Kylesa - "Spiral Shadow" (CD)
"Spiral Shadow" track listing:
1. Tired Climb (3:23)
2. Cheating Synergy (2:54)
3. Drop Out (4:32)
4. Crowded Road (3:33)
5. Don't Look Back (3:23)
6. Distance Closing In (3:54)
7. To Forget (3:35)
8. Forsaken (3:44)
9. Spiral Shadow (5:16)
10. Back And Forth (2:35)
11. Dust (3:57)
Reviewed by bloodofheroes on April 28, 2011
Sludge-psychedelic metal operators Kylesa have always been one of those bands that seem to be a “nice to have” outfit. Hailing from Savannah, Georgia, their brand of psych-sludge metal played well across large swaths of metal fans – stoners in particular – but never seemed to explode like it was possible, with the uniqueness of having two drummers being their standout trait. Ask your metalhead friend about Kylesa and he’ll say “yeah, they’re pretty good,” which is neither a brutal bashing nor a soaring accolade. Well, that all gets shoved out the escape hatch with “Spiral Shadow.” Where Kylesa once played heavy and dense stoner psych/sludge, the band has expanded its songwriting, style, and production to create a true masterpiece.
The songwriting is the most immediate gainer. Kylesa’s metal used to be sludge jams with fuzzed-out and drop-tuned guitars rolling over murky polyrhythms and vocalists Phillip Cope’s and Laura Pleasants’ floating croons; only glimmers of light or expansion were had, mostly when the Pink Floyd stuff poked around. “Spiral Shadows” brings Kylesa’s metal out of the sludge-age with more than brief touches ranging from hardcore (“Tired Climb”), mid-1990s grunge (“Don’t Look Back”), some Pixies (“Dust”), guitar histrionics (“Cheating Synergy”), and post-metal loud-soft (“Drop Out”). Now instead of needing a whole tray of brownies and a beanbag chair, you can take “Spiral Shadow” to the beach, opera, or bus stop as easily as your local dive bar.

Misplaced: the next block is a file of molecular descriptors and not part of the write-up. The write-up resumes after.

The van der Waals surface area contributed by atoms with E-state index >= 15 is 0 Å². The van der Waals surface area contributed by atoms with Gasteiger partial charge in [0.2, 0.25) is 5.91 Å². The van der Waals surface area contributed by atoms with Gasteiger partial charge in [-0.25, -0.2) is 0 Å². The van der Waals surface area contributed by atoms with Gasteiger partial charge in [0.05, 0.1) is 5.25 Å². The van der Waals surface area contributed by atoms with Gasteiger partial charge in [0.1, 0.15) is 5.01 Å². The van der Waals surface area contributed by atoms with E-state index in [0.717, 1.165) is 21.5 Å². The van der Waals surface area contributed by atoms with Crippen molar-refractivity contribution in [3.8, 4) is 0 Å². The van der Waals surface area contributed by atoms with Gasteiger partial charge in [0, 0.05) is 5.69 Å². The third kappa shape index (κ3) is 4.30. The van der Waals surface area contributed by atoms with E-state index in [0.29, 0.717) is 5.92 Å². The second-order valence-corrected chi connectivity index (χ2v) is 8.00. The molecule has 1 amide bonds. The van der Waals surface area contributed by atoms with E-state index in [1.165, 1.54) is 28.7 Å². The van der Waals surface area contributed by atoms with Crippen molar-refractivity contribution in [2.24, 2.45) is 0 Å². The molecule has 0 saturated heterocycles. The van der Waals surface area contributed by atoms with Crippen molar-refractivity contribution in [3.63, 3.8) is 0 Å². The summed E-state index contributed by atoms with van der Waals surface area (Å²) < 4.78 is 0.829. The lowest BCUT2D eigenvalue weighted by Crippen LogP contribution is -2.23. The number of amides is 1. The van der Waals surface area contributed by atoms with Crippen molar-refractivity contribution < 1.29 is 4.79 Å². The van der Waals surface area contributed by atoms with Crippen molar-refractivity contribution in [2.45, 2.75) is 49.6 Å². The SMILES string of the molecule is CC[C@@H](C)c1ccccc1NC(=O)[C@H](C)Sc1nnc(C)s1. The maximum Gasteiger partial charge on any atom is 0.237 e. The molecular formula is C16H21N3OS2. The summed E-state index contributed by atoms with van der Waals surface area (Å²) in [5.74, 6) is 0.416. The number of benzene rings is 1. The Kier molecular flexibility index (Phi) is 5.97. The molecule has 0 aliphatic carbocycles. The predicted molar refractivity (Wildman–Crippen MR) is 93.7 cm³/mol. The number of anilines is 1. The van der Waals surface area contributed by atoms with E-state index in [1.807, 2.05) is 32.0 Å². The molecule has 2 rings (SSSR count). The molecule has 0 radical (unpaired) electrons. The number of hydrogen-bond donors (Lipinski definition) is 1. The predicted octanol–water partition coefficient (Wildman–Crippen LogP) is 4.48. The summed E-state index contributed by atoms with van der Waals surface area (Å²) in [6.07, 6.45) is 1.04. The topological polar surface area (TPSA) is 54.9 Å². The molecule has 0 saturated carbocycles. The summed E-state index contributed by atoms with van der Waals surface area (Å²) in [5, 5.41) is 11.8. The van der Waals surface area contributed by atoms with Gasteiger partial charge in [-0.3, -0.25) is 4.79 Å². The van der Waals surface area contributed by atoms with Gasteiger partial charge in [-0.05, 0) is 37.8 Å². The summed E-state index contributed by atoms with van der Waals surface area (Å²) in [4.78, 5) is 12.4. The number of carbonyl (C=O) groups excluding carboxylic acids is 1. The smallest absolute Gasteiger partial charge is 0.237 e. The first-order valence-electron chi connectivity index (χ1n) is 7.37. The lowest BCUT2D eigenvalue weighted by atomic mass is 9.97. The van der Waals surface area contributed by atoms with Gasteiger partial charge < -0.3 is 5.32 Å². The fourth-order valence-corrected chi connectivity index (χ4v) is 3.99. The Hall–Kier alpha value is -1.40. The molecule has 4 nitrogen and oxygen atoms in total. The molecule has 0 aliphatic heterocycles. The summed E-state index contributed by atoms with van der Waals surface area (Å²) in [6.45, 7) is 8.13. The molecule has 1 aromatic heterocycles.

The elegantly produced package saves this from being an influence-mess. Phillip Cope, who also covers his share of the guitars and vocals, produced “Spiral Shadow” and captures Kylesa at the band’s heavy breathing best. Instead of the dirtier, more claustrophobic treatment sludge tends to get, Cope opts for an expansive setting here, with more space than an empty warehouse. The dual-drums, dual guitars, and Corey Barhorst’s bass all have plenty of elbow room, mixing together like friends at a party instead of the individually-tracked channel production Cope gave previous albums. The guitars and drums grind and roil together for power and separately for complexity, moving “Spiral Shadow” in and out of different brain spaces. Put this thing on headphones and be blown away at the individualistic cohesiveness.
And finally, the songwriting. Psych-sludge-post-whatever can get long, but Kylesa is focused, using all the different bits to highlight the sludge base and coax the rainbow beast out of his night-shelter in record time. Only two of the songs are over four minutes, and the eleven songs fly by in only 40 minutes total. At its most simplistic, “Spiral Shadow” is sludge metal – Kylesa never forgets that it plays heavy metal – with some surprising bits strewn about. But at its chest-beating best, “Spiral Shadow” is a hook-laden, next generation, and must-have heavy metal record.
Highs: “Distance Closing In” grows to a fantastic finish.
Lows: Maybe once or twice Kylesa doesn’t push quite hard enough on a high or low point.
Bottom line: Psych-sludge metal veterans expand their palette and create their masterpiece.
Get more info including news, reviews, interviews, links, etc. on our Kylesa band page.